On June 26th, 2013, I had the honor of hosting a dinner at Joanne Trattoria on New York's Upper West Side, owned by Joe and Cynthia Germanotta. From the moment I entered their charming restaurant, I felt a responsibility to throw an unforgettable Cooking With Nonna production. I immediately felt at home in their cozy dining room, and chef/manager Travis Jones' warm and friendly demeanor made me feel as if we had known each other for years. Upon meeting the team at Joanne, I knew I wanted to plan something really special that would allow both of our businesses to work together.
Last March, Nonna and I were incredibly fortunate to teach a class at La Scuola di Eataly. The formula for the classes are usually the same, featuring a 3 or 4 course cooking demonstration and a plated meal, with a wine presentation in between. Now, to be honest, doing live cooking demos was never quite my forte in the beginning of my career, but they've actually grown on me quite a bit. I used to be plagued by nervousness and anxiety before, I'd have to stand in front of a group of people and prepare them a dish. I would just say a prayer that everything would turn out edible and I wouldn't end up banally rambling about how the bookstore was all out of Live Cooking Demo's for Dummies just to fill up time. These days, I really feel a connection with an audience, and teaching classes has become something I look forward to. In fact, I try and replicate the learning experiences I had learning from my own Nonna in her kitchen. After all, having the Nonne present in the classes is such a precious gift to begin with.
Given the great success of the Eataly class, I couldn't wait to plan another event with some of the same structure. I was thrilled when the crew at Joanne was as excited as I was about the idea. The result ended up being an unforgettable evening for all who attended. From the moment the guests arrived, they were in awe of the amazing tablescapes created by Maryla Colandrea of Art of Perfection Event Design. She created incredible centerpieces using empty tomato cans filled with basil, sunflowers, and artichokes, creating an environment as fragrant and rustic as Italy itself. Everyone was seated in such close proximity that by the end of the evening they were all friends. It completely warmed my heart overhearing bits and pieces of conversation such as, "We should get together next week" and "I can't wait to share this recipe with you". As for our recipes, we decided on a Sicilian/Pugliese fusion menu, honoring the southern Italian heritage we share with the Germanottas. We served an appetizer of Arancini, a typical Sicilian street food prepared by Nonna Angelica, a wonderful Sicillian woman who is definitely no stranger to cooking. Her family owns a chain of pork stores in New Jersey called Tuscany.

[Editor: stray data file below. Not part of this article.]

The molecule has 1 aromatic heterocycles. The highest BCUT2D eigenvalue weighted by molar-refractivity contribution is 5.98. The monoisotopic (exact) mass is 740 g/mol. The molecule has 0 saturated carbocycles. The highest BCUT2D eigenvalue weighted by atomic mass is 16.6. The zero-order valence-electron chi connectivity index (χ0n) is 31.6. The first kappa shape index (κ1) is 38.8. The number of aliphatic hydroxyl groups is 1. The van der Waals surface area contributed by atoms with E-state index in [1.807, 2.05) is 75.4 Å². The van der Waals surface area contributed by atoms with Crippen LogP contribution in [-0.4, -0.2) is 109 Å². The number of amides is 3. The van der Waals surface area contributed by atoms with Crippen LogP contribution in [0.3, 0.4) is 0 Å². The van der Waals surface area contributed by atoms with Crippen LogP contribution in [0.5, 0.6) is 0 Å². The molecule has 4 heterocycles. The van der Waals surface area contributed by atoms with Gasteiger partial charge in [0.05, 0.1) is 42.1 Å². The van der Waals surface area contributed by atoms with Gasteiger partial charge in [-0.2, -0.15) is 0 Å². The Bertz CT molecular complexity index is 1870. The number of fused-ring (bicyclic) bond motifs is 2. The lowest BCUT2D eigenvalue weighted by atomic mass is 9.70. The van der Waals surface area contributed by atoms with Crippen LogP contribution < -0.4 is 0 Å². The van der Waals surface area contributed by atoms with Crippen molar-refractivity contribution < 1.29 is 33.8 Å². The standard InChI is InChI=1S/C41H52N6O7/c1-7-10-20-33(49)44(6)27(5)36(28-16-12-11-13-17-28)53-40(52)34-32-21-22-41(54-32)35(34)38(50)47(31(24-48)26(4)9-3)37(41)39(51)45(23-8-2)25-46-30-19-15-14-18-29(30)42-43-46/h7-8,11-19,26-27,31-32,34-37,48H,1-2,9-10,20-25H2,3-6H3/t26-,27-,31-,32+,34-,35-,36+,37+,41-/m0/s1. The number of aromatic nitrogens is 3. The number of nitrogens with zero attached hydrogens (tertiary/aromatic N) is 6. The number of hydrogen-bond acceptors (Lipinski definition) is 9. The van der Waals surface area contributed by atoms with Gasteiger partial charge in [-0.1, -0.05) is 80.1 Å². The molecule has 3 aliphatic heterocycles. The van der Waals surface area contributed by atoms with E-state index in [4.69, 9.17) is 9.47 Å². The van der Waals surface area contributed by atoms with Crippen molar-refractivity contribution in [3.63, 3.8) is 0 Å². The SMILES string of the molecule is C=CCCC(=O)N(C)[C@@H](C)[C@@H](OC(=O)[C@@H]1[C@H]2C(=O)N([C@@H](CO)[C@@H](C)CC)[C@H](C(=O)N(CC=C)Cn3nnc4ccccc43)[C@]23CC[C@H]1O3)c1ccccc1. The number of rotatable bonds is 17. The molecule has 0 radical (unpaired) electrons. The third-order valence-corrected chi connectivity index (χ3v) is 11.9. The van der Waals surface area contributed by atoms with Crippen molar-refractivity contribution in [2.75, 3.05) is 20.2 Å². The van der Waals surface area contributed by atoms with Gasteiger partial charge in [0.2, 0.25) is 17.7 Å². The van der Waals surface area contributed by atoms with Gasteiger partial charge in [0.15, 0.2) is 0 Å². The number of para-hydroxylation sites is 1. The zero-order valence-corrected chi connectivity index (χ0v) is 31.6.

Nonna Angelica also lent her expertise preparing a typical Sicilian entre, Swordfish Spiedini stuffed with raisins, breadcrumbs, and pine nuts. Nonna Angelica finished the evening with authentic Sicilian Cannoli, which everyone enjoyed watching being made--and eating!
In between each course, Sommelier Annie Shapero of Omni Wines gave wonderful insight on Sicilian wines that paired beautifully with our menu.
Rossella and Nonna Romana
Of course, Nonna Romana had to make an appearance doing what she does best: Pasta! Nonna and I made an amazing variety of pasta called Maritati, a rather tongue-in-cheek dish, which is a mixture of Orrecchiette and Maccheroni. They're name comes from the literal translation of "married couple," because the Orrecchiette and Maccheroni represent the male and female anatomy that compose a married couple. We garnished our pasta with a delicate tomato sauce and tiny eggplant meatless meatballs. These were a variation of "War" meatballs, or meatballs made during World War II, which were very popular in poor southern Italy when Nonna was a young girl.
Videos from the Evening